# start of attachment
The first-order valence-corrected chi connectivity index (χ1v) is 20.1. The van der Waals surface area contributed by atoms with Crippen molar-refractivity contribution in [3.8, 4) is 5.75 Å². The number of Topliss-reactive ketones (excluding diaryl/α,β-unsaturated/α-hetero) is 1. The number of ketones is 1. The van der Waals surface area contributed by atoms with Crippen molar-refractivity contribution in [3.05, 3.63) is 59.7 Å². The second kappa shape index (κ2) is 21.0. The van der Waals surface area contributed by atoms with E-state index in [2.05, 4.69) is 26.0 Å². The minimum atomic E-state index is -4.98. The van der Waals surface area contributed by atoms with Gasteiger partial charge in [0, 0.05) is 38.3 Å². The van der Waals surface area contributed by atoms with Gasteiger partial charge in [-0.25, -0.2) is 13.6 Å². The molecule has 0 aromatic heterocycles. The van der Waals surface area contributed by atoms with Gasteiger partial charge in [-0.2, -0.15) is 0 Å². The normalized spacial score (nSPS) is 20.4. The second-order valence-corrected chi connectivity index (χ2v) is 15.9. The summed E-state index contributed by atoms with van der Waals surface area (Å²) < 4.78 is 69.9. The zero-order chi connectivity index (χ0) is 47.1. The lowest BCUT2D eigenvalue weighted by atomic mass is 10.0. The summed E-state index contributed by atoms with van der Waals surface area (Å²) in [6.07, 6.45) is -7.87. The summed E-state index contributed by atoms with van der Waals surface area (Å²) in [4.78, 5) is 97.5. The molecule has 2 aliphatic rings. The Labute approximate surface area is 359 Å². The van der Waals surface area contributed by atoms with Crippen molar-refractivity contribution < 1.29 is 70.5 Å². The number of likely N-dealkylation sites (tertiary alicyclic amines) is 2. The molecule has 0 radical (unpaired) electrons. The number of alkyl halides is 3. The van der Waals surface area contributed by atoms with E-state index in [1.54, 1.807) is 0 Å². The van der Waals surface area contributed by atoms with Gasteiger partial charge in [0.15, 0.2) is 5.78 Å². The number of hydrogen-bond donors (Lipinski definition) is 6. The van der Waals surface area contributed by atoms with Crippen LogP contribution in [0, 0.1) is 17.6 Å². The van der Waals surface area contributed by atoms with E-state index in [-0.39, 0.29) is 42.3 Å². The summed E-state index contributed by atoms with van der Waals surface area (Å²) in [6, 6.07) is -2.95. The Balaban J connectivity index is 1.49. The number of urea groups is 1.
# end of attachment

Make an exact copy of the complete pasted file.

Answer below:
The first-order valence-corrected chi connectivity index (χ1v) is 20.1. The van der Waals surface area contributed by atoms with Crippen molar-refractivity contribution in [3.8, 4) is 5.75 Å². The number of Topliss-reactive ketones (excluding diaryl/α,β-unsaturated/α-hetero) is 1. The number of ketones is 1. The van der Waals surface area contributed by atoms with Crippen molar-refractivity contribution in [3.05, 3.63) is 59.7 Å². The second kappa shape index (κ2) is 21.0. The van der Waals surface area contributed by atoms with E-state index in [2.05, 4.69) is 26.0 Å². The minimum atomic E-state index is -4.98. The van der Waals surface area contributed by atoms with Gasteiger partial charge in [0, 0.05) is 38.3 Å². The van der Waals surface area contributed by atoms with Gasteiger partial charge in [-0.25, -0.2) is 13.6 Å². The molecule has 0 aromatic heterocycles. The van der Waals surface area contributed by atoms with Gasteiger partial charge in [-0.2, -0.15) is 0 Å². The normalized spacial score (nSPS) is 20.4. The second-order valence-corrected chi connectivity index (χ2v) is 15.9. The summed E-state index contributed by atoms with van der Waals surface area (Å²) < 4.78 is 69.9. The zero-order chi connectivity index (χ0) is 47.1. The lowest BCUT2D eigenvalue weighted by atomic mass is 10.0. The summed E-state index contributed by atoms with van der Waals surface area (Å²) in [6.07, 6.45) is -7.87. The summed E-state index contributed by atoms with van der Waals surface area (Å²) in [4.78, 5) is 97.5. The molecule has 2 aliphatic rings. The Labute approximate surface area is 359 Å². The van der Waals surface area contributed by atoms with Crippen molar-refractivity contribution < 1.29 is 70.5 Å². The number of likely N-dealkylation sites (tertiary alicyclic amines) is 2. The molecule has 0 radical (unpaired) electrons. The number of alkyl halides is 3. The van der Waals surface area contributed by atoms with E-state index in [1.54, 1.807) is 0 Å². The van der Waals surface area contributed by atoms with Gasteiger partial charge in [0.15, 0.2) is 5.78 Å². The number of hydrogen-bond donors (Lipinski definition) is 6. The van der Waals surface area contributed by atoms with Crippen LogP contribution in [0, 0.1) is 17.6 Å². The van der Waals surface area contributed by atoms with E-state index in [-0.39, 0.29) is 42.3 Å². The summed E-state index contributed by atoms with van der Waals surface area (Å²) in [6, 6.07) is -2.95. The Balaban J connectivity index is 1.49. The number of urea groups is 1.